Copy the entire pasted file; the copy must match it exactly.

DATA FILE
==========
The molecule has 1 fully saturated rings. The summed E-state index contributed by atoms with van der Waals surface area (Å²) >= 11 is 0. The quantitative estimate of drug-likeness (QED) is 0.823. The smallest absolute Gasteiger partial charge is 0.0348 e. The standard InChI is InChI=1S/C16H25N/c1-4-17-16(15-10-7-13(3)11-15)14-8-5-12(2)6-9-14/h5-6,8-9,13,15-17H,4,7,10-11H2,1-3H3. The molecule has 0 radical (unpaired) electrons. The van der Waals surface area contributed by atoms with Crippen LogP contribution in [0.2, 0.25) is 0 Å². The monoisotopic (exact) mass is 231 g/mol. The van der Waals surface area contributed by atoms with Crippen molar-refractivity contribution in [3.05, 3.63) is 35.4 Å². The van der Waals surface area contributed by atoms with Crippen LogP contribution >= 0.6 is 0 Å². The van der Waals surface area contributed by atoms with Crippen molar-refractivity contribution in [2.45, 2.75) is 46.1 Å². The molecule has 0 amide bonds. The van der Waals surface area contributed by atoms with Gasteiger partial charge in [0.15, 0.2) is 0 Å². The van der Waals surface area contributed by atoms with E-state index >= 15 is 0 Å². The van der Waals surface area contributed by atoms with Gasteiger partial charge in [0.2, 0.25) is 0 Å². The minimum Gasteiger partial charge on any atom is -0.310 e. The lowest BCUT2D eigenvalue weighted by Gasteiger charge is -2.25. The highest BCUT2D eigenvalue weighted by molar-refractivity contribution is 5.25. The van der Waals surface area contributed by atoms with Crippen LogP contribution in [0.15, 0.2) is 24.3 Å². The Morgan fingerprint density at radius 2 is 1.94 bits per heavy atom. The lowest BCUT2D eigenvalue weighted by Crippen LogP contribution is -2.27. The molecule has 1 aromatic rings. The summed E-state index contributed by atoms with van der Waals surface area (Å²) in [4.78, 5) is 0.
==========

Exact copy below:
The molecule has 1 fully saturated rings. The summed E-state index contributed by atoms with van der Waals surface area (Å²) >= 11 is 0. The quantitative estimate of drug-likeness (QED) is 0.823. The smallest absolute Gasteiger partial charge is 0.0348 e. The standard InChI is InChI=1S/C16H25N/c1-4-17-16(15-10-7-13(3)11-15)14-8-5-12(2)6-9-14/h5-6,8-9,13,15-17H,4,7,10-11H2,1-3H3. The molecule has 0 radical (unpaired) electrons. The van der Waals surface area contributed by atoms with Crippen LogP contribution in [0.2, 0.25) is 0 Å². The monoisotopic (exact) mass is 231 g/mol. The van der Waals surface area contributed by atoms with Crippen molar-refractivity contribution in [3.05, 3.63) is 35.4 Å². The van der Waals surface area contributed by atoms with Crippen LogP contribution >= 0.6 is 0 Å². The van der Waals surface area contributed by atoms with Crippen molar-refractivity contribution in [2.45, 2.75) is 46.1 Å². The molecule has 0 amide bonds. The van der Waals surface area contributed by atoms with Gasteiger partial charge in [0.15, 0.2) is 0 Å². The van der Waals surface area contributed by atoms with E-state index >= 15 is 0 Å². The van der Waals surface area contributed by atoms with Gasteiger partial charge in [0.2, 0.25) is 0 Å². The minimum Gasteiger partial charge on any atom is -0.310 e. The lowest BCUT2D eigenvalue weighted by Gasteiger charge is -2.25. The highest BCUT2D eigenvalue weighted by molar-refractivity contribution is 5.25. The van der Waals surface area contributed by atoms with Crippen LogP contribution in [0.15, 0.2) is 24.3 Å². The Morgan fingerprint density at radius 2 is 1.94 bits per heavy atom. The lowest BCUT2D eigenvalue weighted by Crippen LogP contribution is -2.27. The molecule has 1 aromatic rings. The summed E-state index contributed by atoms with van der Waals surface area (Å²) in [4.78, 5) is 0.